Leges don’t want power Tuesday, Oct 14 2014 

Hear No Evil See No Evil Speak No Evil

Lege oversight committee

For years we’ve heard leges complain about the governor of Louisiana having too much power. The leges claim that our constitution is wherein the problem lies and that we must have a constitutional convention to re-balance the power.

Each time that I’ve heard the complaint, I’ve asked the lege who made it what specific power is it that our governor has that governors in the other states don’t have. All that I learned is that our leges don’t know what’s in the state constitution and don’t understand the lege process.

I’m beginning to believe (as some speculate) that the leges don’t want power, because with power comes responsibility.  As things are , when problems arise, it’s easier for the leges to tell their constituents that it’s all the governor’s fault.

Lege power

During the recent House Appropriations Committee hearing on the Office of Group Benefits (“OGB”) I saw the leges’ ignorance of the lege process once again. Either they were playing dumb or were ignorant of the Administrative Procedures Act (“APA”).

The APA is the process whereby the leges exercise oversight over most Executive Branch agencies in keeping with the constitutional mandated (Article II, LA. Const.) of “separation of powers.”

The APA was passed to make sure that agency rule-making did not supersede the bounds or intent of laws passed by the lege. If this process was not in place or is ignored the law-making function is, in effect, delegated to bureaucrats under the control of the governor.

It appears the APA process has been intentionally thwarted by the leadership of the House and Senate. Required oversight committee hearings are simply not held to review bureaucratic rules, thus allowing them to go into effect by default.

Lege branch irrelevant

During the Jindal Administration the lege has become less and less relevant. In case of the OGB the changes to the benefits weren’t even submitted, as required by the APA, to the lege leadership for consideration.

During the debate on term limits for the leges it was argued that if enacted the state would be run by the bureaucrats.  That is exactly what has happened, but not directly because of term limits, but because of their lack of institutional knowledge the leges have empowered the bureaucrats by benign neglect.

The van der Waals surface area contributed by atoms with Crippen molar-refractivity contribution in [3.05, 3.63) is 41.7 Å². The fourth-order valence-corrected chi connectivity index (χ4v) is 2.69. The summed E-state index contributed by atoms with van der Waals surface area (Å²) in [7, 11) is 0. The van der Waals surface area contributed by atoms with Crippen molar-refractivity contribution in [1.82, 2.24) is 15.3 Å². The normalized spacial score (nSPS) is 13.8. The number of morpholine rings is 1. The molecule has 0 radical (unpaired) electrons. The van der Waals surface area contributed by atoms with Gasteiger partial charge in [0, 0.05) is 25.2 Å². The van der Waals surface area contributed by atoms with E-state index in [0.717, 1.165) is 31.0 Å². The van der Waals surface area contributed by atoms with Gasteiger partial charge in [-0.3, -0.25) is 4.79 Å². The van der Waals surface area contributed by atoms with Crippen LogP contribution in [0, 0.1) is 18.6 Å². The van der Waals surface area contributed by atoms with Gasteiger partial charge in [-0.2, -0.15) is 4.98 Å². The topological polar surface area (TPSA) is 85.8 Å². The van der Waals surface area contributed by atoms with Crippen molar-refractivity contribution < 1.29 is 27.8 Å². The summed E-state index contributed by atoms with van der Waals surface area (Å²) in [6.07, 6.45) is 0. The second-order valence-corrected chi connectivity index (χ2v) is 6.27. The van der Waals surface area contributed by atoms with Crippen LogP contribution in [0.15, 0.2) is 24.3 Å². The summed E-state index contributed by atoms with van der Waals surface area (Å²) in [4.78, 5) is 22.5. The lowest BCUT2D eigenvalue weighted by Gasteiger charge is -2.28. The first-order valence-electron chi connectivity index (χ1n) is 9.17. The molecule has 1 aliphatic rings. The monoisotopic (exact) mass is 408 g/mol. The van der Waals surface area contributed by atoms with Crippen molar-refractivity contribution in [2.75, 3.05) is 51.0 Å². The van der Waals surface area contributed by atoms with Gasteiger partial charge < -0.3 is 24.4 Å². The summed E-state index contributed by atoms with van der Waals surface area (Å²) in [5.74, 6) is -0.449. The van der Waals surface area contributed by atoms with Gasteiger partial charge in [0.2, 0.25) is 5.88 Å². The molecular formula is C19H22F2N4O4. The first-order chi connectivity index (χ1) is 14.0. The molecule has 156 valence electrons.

Buck stops here

To fix the problems with OGB, assuming the leges are willing to accept the responsibility, the ball in their court.   All the leges have to do is call a meeting of House Appropriations Committee (or Senate Finance Committee) to reject the changes proposed by OGB.

For those concerned about your OGB benefits and premiums you have the power.  Bobby Jindal is a “lame duck” and is off running for president.  The bureaucrats don’t have to run for reelection, the leges do.  Either insist the leges exercise the power they have or replace them in 2015.

C.B.

“King of Subversive Bloggers” – James Gill
 

Does La. have a $178 Million surplus? Friday, Oct 10 2014 

money-in-couch

Source of state surplus?

On Thursday it was reported byKSLA-TV that Commissioner of Administration Kristy Nichols said the state of Louisiana ended Fiscal Year 2014 with a $178 Million Surplus.

No further details were available from any sources.  After all the dire predictions about state finances, it makes one wonder from where this alleged surplus came.

Nichols said that she was going to work with the leges to help Higher Education and Healthcare. That gives one the impression these two areas of budget may get some help. However, neither Nichols nor the leges have a lot of latitude in where a surplus can be spent.

The state constitution limits the use of one-time revenues to one-time expenditures, such as capital construction, debt repayment including the retirement systems unfunded accrued liability (“UAL”), coastal restoration, etc.

Additionally, the state financing scheme for privatization of the LSU Hospitals has not been approved by the Feds. As such, this alleged surplus could quickly evaporate if the state has to repay the Feds for certain Medicaid funds used in the scheme.

Finally, Nichols has been known to provide information in which there was a grain of truth.

If anyone has any details on this alleged surplus, please pass it on.

C.B.

Edmonson deserves no credit Monday, Sep 22 2014 

manure

It’s still manure!

There’s not much I can add to my buddy Tom Aswell’s commentary about the Baton Rouge newspaper’s sucking up to State Police Superintendent Colonel Mike Edmonson.

It’s obvious that the editorial writer had no knowledge of the facts (Including the spelling of Edmonson’s name.) about the matter which the editorial was written. That’s hardly surprising because the Advocate mostly ignored the matter.

What got to Tom and others who followed this scandal was this statement in the editorial:

It is to the credit of Col. Mike Edmondson (sic) and Master Sgt. Louis Boquet, of Houma, that they declined to accept the raise because of irregularities in its passage. Advocate, September 19, 2014.

First, I never saw or heard any plans by Boquet to decline the raise. That was a point I made in some of my commentaries about why SB 294 had to be declared unconstitutional.

Second, as Tom points out, Edmonson only declined the extra $55k a year in retirement benefits after being caught with his hand in the cash register.

Using that logic, if one robs a convenience store, but gives the money back after being caught, the Advocate would give the robber “credit” for not spending the money.

This effort to put perfume on manure might make it smell better, but just like the Advocate’s editorial, it is still manure.

C.B.

“King of Subversive Bloggers” – James Gill
 

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